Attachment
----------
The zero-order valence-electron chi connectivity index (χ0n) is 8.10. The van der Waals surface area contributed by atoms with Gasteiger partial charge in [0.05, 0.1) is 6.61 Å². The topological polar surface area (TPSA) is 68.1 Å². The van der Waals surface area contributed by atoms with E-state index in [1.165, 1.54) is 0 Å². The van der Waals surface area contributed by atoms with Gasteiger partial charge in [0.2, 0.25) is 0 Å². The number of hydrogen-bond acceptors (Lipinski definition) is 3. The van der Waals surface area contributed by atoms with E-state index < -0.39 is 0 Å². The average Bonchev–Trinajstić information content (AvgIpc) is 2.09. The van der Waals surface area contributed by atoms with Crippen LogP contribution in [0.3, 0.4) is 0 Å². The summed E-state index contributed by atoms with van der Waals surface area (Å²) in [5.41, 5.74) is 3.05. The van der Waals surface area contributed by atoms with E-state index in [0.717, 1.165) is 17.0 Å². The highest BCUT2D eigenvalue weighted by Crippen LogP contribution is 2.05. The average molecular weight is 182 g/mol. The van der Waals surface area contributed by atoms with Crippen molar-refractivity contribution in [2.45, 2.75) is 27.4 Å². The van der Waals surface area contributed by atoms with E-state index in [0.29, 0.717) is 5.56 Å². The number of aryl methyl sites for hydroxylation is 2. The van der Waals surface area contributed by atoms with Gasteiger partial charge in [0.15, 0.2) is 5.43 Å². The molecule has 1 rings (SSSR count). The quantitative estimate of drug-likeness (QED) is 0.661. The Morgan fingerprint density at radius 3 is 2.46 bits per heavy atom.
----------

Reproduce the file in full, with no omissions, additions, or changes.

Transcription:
The zero-order valence-electron chi connectivity index (χ0n) is 8.10. The van der Waals surface area contributed by atoms with Gasteiger partial charge in [0.05, 0.1) is 6.61 Å². The topological polar surface area (TPSA) is 68.1 Å². The van der Waals surface area contributed by atoms with E-state index in [1.165, 1.54) is 0 Å². The van der Waals surface area contributed by atoms with Gasteiger partial charge in [0.2, 0.25) is 0 Å². The number of hydrogen-bond acceptors (Lipinski definition) is 3. The van der Waals surface area contributed by atoms with E-state index < -0.39 is 0 Å². The average Bonchev–Trinajstić information content (AvgIpc) is 2.09. The van der Waals surface area contributed by atoms with Crippen LogP contribution in [0.3, 0.4) is 0 Å². The summed E-state index contributed by atoms with van der Waals surface area (Å²) in [5.41, 5.74) is 3.05. The van der Waals surface area contributed by atoms with E-state index in [0.717, 1.165) is 17.0 Å². The highest BCUT2D eigenvalue weighted by Crippen LogP contribution is 2.05. The average molecular weight is 182 g/mol. The van der Waals surface area contributed by atoms with Crippen molar-refractivity contribution in [2.45, 2.75) is 27.4 Å². The van der Waals surface area contributed by atoms with E-state index in [0.29, 0.717) is 5.56 Å². The number of aryl methyl sites for hydroxylation is 2. The van der Waals surface area contributed by atoms with Gasteiger partial charge in [0.15, 0.2) is 5.43 Å². The molecule has 1 rings (SSSR count). The quantitative estimate of drug-likeness (QED) is 0.661. The Morgan fingerprint density at radius 3 is 2.46 bits per heavy atom.